Tuesday, May 21, Los Angeles voters will determine the fate and future of medical marijuana dispensaries in America's second-largest city. The LA City Council’s struggles to regulate dispensaries have been well documented. But today, LA voters will take matters into their own hands. Here are the basics:
There are three competing measures on the ballot, conveniently lettered “D,” "E," and "F.” A measure must receive more “yes” votes than “no” votes to pass. If no measure achieves that feat, the L.A. medical pot dispensary scene retains its unregulated status and it's back to the drawing board.
Proposition D is the brainchild of the Los Angeles City Council, which has mishandled the dispensary dilemma from the get-go. D is considered stringent as it would reduce the number of LA dispensaries to 135 – those that were in operation before the Council's 2007 arbitrary and ineffectual "moratorium.” Essentially, Prop D is the Council's attempt to eliminate the vast majority of dispensaries.
Prop D would increase dispensary taxes $10 for every $1,000 in gross earnings (to become $60 total) and mandates an 8:00 PM closing time for all dispensaries – which some advocates criticize as unfair to patients who work later shifts. However, the measure would also institute background checks for dispensary workers, which seems like a proper modification. D also establishes the distance dispensaries must keep from schools, parks, and even other medical pot providers. But no such restrictions are placed on the Council's preferred method of medicinal cannabis distribution – three-person collectives growing pot in residential locations.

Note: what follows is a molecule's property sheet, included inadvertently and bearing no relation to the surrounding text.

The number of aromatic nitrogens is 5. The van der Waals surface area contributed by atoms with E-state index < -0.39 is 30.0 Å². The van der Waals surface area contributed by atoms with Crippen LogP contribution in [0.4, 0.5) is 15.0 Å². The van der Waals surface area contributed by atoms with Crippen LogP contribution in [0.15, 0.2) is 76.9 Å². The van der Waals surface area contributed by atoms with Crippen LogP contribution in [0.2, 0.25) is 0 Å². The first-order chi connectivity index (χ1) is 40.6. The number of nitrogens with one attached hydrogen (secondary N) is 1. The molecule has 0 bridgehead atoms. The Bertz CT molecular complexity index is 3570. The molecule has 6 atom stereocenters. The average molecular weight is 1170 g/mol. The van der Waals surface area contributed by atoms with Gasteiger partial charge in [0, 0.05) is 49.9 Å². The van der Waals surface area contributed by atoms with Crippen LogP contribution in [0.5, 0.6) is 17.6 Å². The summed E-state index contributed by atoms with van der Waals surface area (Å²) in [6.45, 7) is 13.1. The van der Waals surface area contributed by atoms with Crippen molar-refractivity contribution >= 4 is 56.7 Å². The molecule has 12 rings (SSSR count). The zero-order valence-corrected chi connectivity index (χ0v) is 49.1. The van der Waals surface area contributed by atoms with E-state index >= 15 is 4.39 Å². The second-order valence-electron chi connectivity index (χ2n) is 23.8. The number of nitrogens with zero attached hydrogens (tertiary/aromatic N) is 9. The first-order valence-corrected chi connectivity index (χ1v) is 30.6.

Ordinance E could be rechristened "the forgotten measure" because the United Food and Commercial Workers union, which collected the signatures, has since abandoned support of E, opting to endorse Prop D instead. However, the measure will appear before voters because it's too late to remove it from the ballot. In the unlikely event E should get the most "yes" votes, it would also limit the number of dispensaries to the pre-moratorium 135 but allow for cultivating collectives of up to five patients and caregivers and would not increase taxes.
On the surface, Ordinance F may seem like the most "radical,” regulation initiative, placed on the ballot by dispensaries opening after 2007 – this much is clear, the federal government and LAPD would not be pleased if F becomes law. Under F, there would be no limit to the number of dispensaries that register with the city, thus allowing all those by-the-book post-moratorium dispensaries to remain in operation. Ordinance F would also allow dispensaries to remain open until 10 PM, more accommodating to some of those with alternative schedules. The tax proposed in F ($60 per $1,000 earned) is the same as that proposed in Prop D and the measure would also require background checks on employees (all managers, employees, and volunteers in fact). Collectives in residential spaces, however, would not be regulated.
Ordinance F includes several regulations not found in the other two measures – including accounting audits and lab testing for pesticides and toxins. It is widely supported by dispensaries that opened after 2007.
Ultimately it comes down to the City Council's vision of a more modest medical pot dispensary presence in the City of Angels versus the majority of dispensaries that don't want to be forced out of business at the ballot.
But no matter where you stand, the important thing is to get out to the polls on May 21 and let your voice be heard!